If you are like most other real estate agents, you probably get a little charge when the phone rings and the caller wants you to list his or her home for sale. In fact, if you are not a regular closer, you may already be calculating how you’ll use your commission check before the seller has even signed on the dotted line. But, as we all know, there’s a lot that goes on between the listing and the closing. And, the only way that a commission can be earned is if you deliver.
But, can you (deliver, that is)? Will you be able to locate a ready, willing, and able buyer to bring the closing table? Or, did you take a listing that you cannot sell because it is overpriced or because you just don’t have the specified knowledge required in order to get the job done? It is highly unlikely that a single agent can have experience selling land, commercial buildings, apartment houses, new construction, residential properties, ranches, and mobile homes among other things.
And, the same applies to the paperwork. It’s improbable that you can be a master of all things and know your way around every possible form in ZIPforms®6.
That’s where a good Oceanside Transaction Coordinator comes in. Not only can a transaction coordinator save you time, but the transaction coordinator is also up-to-date on the paperwork. You don’t have to worry about whether CAR® has recently changed a disclosure document or other form. Using a transaction coordinator allows you to focus on what you do best—and that’s when you can make the money.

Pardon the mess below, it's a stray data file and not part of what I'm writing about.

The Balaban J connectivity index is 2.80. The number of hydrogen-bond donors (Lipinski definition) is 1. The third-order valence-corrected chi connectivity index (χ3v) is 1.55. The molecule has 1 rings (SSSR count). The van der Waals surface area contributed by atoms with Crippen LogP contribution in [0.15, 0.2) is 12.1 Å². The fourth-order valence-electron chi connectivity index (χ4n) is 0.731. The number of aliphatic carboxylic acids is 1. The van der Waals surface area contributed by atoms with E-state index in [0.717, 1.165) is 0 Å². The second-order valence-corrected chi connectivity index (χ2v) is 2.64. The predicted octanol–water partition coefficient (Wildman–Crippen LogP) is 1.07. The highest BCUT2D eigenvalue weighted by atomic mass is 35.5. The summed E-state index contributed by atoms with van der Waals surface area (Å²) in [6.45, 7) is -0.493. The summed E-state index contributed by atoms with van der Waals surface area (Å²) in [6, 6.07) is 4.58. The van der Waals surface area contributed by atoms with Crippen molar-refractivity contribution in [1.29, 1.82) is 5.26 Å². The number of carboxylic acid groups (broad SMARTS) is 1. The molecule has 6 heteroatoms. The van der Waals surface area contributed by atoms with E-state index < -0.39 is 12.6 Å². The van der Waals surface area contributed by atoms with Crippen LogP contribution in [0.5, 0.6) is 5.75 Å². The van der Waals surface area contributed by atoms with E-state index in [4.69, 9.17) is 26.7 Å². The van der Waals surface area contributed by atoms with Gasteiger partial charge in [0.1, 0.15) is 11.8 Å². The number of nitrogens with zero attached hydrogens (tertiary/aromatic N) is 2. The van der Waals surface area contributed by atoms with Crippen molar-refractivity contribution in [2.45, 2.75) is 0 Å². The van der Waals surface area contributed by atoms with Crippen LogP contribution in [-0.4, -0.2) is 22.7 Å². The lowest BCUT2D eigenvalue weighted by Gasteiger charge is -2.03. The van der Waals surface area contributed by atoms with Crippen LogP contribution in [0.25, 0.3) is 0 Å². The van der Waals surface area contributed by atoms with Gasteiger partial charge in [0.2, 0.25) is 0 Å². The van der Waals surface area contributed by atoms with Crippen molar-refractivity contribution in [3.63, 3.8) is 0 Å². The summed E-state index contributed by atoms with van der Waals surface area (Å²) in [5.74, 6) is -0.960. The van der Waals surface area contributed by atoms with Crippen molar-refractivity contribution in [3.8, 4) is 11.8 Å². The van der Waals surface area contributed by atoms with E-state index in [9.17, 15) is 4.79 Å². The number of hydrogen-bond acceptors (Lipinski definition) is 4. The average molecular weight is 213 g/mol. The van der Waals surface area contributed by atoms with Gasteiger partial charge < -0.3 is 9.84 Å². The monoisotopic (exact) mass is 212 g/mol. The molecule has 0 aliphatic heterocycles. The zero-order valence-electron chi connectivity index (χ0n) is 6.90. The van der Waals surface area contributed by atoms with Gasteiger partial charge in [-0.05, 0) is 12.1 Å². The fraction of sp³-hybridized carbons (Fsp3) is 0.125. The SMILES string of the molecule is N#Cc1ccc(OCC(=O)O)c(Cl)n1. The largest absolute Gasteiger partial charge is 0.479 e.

Establishing Trust Means Telling the Truth
In Guy Kawasaki and Shawn Welch’s book APE, Kawasaki writes about trustworthiness. He states, “Trustworthiness means that people can depend on you because you are honest, forthright, and effective.” He continues by saying, “Tell people what you don’t know. No one knows everything. There’s nothing wrong with this. You can build trust explaining what you don’t know. Then people will believe you when you say you do know something.”
If a real estate agent’s job is to provide excellent service and get a deal closed, then he or she needs to be trustworthy. Part of trustworthiness involves not taking a listing on a property which you have no experience in selling. You need to admit what you don’t know. Since you would not want them to be disappointed if you could not deliver, it might be better to refer your prospective client to an excellent specialist that can assist them.
It’s always good practice to alert your client that you don’t handle all aspects of the transaction. To protect your client, you use an escrow company, a compliance officer (TC), as well as other individuals in order to best represent your clients. When you admit what you do and don’t do (that you are not a generalist), your prospective clients will trust you more and refer you to others. In doing so, you won’t burn any bridges to future business. Instead, by being honest, you create trust. From trust, you gain referrals. From referrals, you get more and more business! Trust and truth are the secrets to success.
And, while we are being honest, we are not perfect either. Sometimes we need to contact an attorney or the California Association of Realtors® in order to be sure that our clients’ files are airtight!